In sharp contrast to Luther’s willingness to let the hero lifestyle behind, Diego (David Castañeda) takes it upon himself to step up to the plate and attempt to become something more like a team leader in the new season. Castañeda went into detail about how, after spending so much of his life feeling like an outsider within the Umbrella Academy, ending up in a new decade isn’t all that disorienting an experience for Diego. For him, being in the past means he’s got another shot to finally become the kind of hero that his late father wanted him to be.

“He’s never really felt like he fit in, so it’s not so much out of [his] comfort zone to be in a different era,” Castañeda said. “Everything he sees as an opportunity, and most of the opportunity is trying to understand his father and trying to figure out what is the reason that he’s been put in this position, whether it’s in 2019 or back in time.”

Grounded in relatable emotional struggles as most of Umbrella Academy’s second season is going to be, the series gets back to its more ridiculous roots with Klaus (Robert Sheehan) and Ben’s (Justin H. Min) interwoven arcs that revolve around the two of them learning what it means to exist at the centre of a quickly growing cult.

Robert Sheehan as Klaus Hargreeves. (Image: Netflix/Christos Kalohoridis)
Robert Sheehan as Klaus Hargreeves. (Image: Netflix/Christos Kalohoridis)

The idea to turn Klaus into something of a new age spiritual leader stemmed from conversations between Sheehan and showrunner Steve Blackman about how the series could further define Klaus by the way that others perceive him.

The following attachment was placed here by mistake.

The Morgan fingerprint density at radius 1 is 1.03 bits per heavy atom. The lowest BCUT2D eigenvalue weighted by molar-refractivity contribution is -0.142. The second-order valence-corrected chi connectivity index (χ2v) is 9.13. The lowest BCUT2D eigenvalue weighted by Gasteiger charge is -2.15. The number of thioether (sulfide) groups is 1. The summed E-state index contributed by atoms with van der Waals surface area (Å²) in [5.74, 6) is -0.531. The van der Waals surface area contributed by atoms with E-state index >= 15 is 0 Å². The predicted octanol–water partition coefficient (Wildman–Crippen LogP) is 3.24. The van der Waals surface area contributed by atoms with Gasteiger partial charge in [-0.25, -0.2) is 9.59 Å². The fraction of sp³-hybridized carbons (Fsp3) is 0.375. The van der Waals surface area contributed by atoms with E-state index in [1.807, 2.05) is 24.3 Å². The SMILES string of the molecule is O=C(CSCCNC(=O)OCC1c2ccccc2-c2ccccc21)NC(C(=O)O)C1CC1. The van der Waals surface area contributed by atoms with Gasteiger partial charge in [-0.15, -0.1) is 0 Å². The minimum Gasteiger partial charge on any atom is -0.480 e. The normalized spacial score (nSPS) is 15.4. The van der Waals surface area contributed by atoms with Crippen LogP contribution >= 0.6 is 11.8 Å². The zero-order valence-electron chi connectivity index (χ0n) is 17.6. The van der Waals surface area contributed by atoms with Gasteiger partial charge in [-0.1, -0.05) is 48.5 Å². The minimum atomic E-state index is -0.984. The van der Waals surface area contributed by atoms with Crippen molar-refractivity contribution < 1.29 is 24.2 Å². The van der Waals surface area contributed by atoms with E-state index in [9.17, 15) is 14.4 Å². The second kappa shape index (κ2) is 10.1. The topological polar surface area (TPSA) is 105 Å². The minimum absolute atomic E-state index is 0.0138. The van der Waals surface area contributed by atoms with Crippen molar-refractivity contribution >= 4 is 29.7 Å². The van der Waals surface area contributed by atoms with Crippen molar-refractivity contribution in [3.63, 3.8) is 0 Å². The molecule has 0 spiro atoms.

“I think Steve found it funny that last season there’s a lot of examples of nobody listening to Klaus. You know, it’s like everybody just disregards what he has to say because they think he’s just odd, or they think he’s trying to get something or make it about himself,” Sheehan said. “So we wanted to put Klaus somewhere where people are listening to him way too much, and it puts him at the top of this very, very Jesus-y kind of cult.”

Easy as it is for Klaus’ followers to see him as a divine figure, to Ben, he’s every bit the self-centered arsehole he’s always known his brother to be. However, them being linked to one another continues to provide Ben with a unique way of being able to interact with the world of the living.

“In terms of the interaction between Ben and Klaus and this sort of interplay between both their powers, something really, really exciting and fun happens sort of midway through the season that they discovered that they can do with each other,” Min said. “[Ben and Klaus] evolve and change this season, and that sort of makes [Ben] more fun as a character to play, because I think this discovery leads to a sort of independence and agency that Ben, unfortunately, didn’t have much of last season.”

“It’s a huge point of contention when we see Ben coming into his own this season and making decisions for himself, and using whatever sorts of tricks up his sleeves with his powers he has in order to do what he wants when he needs to,” Min teased. “I think at the end of the day, you know, that dynamic — that sort of yin and yang that Klaus and Ben have — is one of the joys of that relationship. We’re so different, yet it works sometimes. Other times, though, it’s a train wreck.”

Stay tuned to Gizmodo in the coming weeks for more with the cast of The Umbrella Academy. The second season hits Netflix on July 31.